My difficulties understanding complex mathematical topics, however, left me energized rather than dejected. For example, I was intrigued by Adrian Weller’s keynote “Beyond Group Statistical Parity”. Having recently read Micheal Kearns and Aaron Roth’s The Ethical Algorithm, I was excited to find that I could follow some of the general concepts of the talk like “statistical parity”, group vs individual fairness, and the general problem of how to apply fairness “constraints” while not sacrificing accuracy. But the “beyond” part, the interesting part offering up a potential solution was, well, beyond me (for now). I fared a little better with Jon Kleinberg’s fascinating keynote about interpretability and how we can use it for auditing algorithms for bias. I was aided by my familiarity with the social science literature on structural disadvantage, but I got a bit lost when it came time to translate this concept into an algorithm. Likewise, my fluency in Boolean analysis is limited, but, conceptually, I was fascinated by how simplifying a complex algorithm we can either make equity and accuracy improvements or produce the unintended consequence of incentivized bias. In the end, and as Kleinberg acknowledged, it will be practitioners that will use interpretability to ensure that algorithms are fair, but they need to be part of the conversation to shape how interpretability is conceptualized.
The barriers to having this productive conversation are high because we face challenges even within disciplines. For example, I was trained in statistics insofar as it is applied in the social sciences and not machine learning. When I say things like independent and dependent variables and coefficients, my computer science friends reply with parameters, features, and labels. Huh? But I’m not alone. As the disciplinary distance grows so does the rate of misunderstandings and mistranslations. For example, in the paper session following Patricia Williams’s talk there was a valiant effort, prompted by Cynthia Dwork, to relate Williams’s personal story about racial bias in algorithmic osteoporosis diagnoses with a PhD student’s research on disparate impacts on subgroups. There was some common acknowledgement of the issue but the dialogue quickly hit a wall seemingly out of a difficulty in translating terms and concepts into each other’s languages, still largely trapped in siloes. I could relate. To a sociologist, the computer science language around social values and ethics is a bit strange. The focus on algorithmic “fairness” seems trivial and myopic. A parent giving one child a cupcake and not the other is unfair. Social problems, on the other hand, are described in weightier terms like unequal, inequitable, or unjust. Likewise, algorithmic “bias” seems to locate the dicrimination in the internal, individualistic prejudice of the code itself. Sociologists would instead use words like structural and systemic inequality or institutionalized racism to talk about the discriminatory impacts of algorithms and the sociocultural environment that produces them. Which “object” of analysis — algorithms or institutions — to emphasize will necessarily be influenced by one’s disciplinary lens, but we must recognize that each framing misses something and only together do they provide a fuller picture.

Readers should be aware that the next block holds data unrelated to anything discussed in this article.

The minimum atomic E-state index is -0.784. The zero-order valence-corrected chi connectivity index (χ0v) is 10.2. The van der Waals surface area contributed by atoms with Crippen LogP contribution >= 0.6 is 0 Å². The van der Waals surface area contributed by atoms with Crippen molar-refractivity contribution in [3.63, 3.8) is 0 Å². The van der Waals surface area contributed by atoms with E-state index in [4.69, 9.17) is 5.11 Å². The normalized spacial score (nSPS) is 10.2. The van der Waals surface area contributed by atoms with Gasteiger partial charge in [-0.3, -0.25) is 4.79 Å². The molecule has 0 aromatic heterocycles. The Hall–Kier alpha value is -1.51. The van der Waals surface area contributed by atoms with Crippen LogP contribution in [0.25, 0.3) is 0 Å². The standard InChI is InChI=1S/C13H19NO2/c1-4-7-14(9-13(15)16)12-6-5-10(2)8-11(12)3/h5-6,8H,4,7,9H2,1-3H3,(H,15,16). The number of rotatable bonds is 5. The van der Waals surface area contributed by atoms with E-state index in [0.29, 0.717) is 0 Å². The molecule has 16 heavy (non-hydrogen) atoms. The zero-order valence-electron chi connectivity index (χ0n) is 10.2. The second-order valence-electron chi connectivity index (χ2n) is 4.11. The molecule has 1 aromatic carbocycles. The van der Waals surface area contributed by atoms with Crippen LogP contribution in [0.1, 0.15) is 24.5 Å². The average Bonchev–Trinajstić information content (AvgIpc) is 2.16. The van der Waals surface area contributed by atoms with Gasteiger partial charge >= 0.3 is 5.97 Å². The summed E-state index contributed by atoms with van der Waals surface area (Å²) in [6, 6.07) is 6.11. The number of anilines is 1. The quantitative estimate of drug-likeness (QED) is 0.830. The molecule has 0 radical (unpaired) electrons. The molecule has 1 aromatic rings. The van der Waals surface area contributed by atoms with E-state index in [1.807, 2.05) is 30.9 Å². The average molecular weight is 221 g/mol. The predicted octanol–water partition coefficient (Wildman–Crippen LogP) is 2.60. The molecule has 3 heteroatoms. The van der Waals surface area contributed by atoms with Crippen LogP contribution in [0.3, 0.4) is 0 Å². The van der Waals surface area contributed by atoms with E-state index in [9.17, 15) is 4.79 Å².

It is our struggle to translate each other’s words, framings, and perspectives that causes friction in identifying not only the problems that need to be solved but also which solutions to advocate. A sociologist may have a knee-jerk reaction against algorithmic solutions to problems that algorithms cause in the first place. As Kearns and Roth put it, tweaking algorithms to be more fair feels like rearranging the deck furniture on the Titanic. Indeed, my instinct is to scream from the bow, “Just regulate the ship so it steers away from the iceberg!” But even I can admit that regulation is just one (imperfect) tool of dealing with the problem. We will surely need legal interventions to prevent harms and offer redress, but we shouldn’t eschew technical solutions just because they are hard to understand or because, as non-technical social experts, we may have an (unconscious) bias against technical mediations of human experience more broadly. It will take all of us to come together to brainstorm solutions, and we have to start now. The algorithmic genie is out of the bottle and to take full advantage of it (rather than the other way around) we have to be able to speak each other’s language. The more we engage with each other the more likely we are to cast off our disciplinary blinders and discover creative paths forward.